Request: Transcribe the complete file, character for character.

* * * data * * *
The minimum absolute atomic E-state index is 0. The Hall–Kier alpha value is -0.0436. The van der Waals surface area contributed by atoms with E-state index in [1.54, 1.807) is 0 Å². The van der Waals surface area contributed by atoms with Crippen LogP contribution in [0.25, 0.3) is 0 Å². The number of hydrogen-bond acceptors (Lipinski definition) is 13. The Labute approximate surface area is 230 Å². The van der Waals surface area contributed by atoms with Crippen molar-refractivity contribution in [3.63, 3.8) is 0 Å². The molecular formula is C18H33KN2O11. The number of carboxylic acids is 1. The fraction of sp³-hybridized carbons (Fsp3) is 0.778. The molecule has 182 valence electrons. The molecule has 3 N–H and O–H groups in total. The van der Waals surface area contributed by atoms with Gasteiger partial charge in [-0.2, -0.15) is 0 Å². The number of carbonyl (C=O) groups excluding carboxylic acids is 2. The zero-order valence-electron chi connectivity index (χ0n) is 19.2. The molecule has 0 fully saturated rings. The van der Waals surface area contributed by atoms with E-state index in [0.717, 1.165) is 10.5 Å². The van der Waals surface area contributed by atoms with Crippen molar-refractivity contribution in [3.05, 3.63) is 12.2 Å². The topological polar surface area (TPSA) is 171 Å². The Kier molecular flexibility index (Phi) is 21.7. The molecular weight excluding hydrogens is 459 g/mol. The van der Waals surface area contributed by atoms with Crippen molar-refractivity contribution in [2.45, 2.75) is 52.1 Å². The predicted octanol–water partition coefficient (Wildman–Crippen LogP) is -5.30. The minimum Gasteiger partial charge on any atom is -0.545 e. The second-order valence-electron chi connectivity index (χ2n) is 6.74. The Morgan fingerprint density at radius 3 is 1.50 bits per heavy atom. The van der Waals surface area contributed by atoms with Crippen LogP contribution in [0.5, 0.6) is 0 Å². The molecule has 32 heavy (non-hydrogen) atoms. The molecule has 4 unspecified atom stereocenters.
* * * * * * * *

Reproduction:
The minimum absolute atomic E-state index is 0. The Hall–Kier alpha value is -0.0436. The van der Waals surface area contributed by atoms with E-state index in [1.54, 1.807) is 0 Å². The van der Waals surface area contributed by atoms with Crippen LogP contribution in [0.25, 0.3) is 0 Å². The number of hydrogen-bond acceptors (Lipinski definition) is 13. The Labute approximate surface area is 230 Å². The van der Waals surface area contributed by atoms with Crippen molar-refractivity contribution in [3.63, 3.8) is 0 Å². The molecular formula is C18H33KN2O11. The number of carboxylic acids is 1. The fraction of sp³-hybridized carbons (Fsp3) is 0.778. The molecule has 182 valence electrons. The molecule has 3 N–H and O–H groups in total. The van der Waals surface area contributed by atoms with Gasteiger partial charge in [-0.2, -0.15) is 0 Å². The number of carbonyl (C=O) groups excluding carboxylic acids is 2. The zero-order valence-electron chi connectivity index (χ0n) is 19.2. The molecule has 0 fully saturated rings. The van der Waals surface area contributed by atoms with E-state index in [0.717, 1.165) is 10.5 Å². The van der Waals surface area contributed by atoms with Crippen molar-refractivity contribution in [3.05, 3.63) is 12.2 Å². The topological polar surface area (TPSA) is 171 Å². The Kier molecular flexibility index (Phi) is 21.7. The molecular weight excluding hydrogens is 459 g/mol. The van der Waals surface area contributed by atoms with Crippen molar-refractivity contribution in [2.45, 2.75) is 52.1 Å². The predicted octanol–water partition coefficient (Wildman–Crippen LogP) is -5.30. The minimum Gasteiger partial charge on any atom is -0.545 e. The second-order valence-electron chi connectivity index (χ2n) is 6.74. The Morgan fingerprint density at radius 3 is 1.50 bits per heavy atom. The van der Waals surface area contributed by atoms with Crippen LogP contribution in [0.5, 0.6) is 0 Å². The molecule has 32 heavy (non-hydrogen) atoms. The molecule has 4 unspecified atom stereocenters.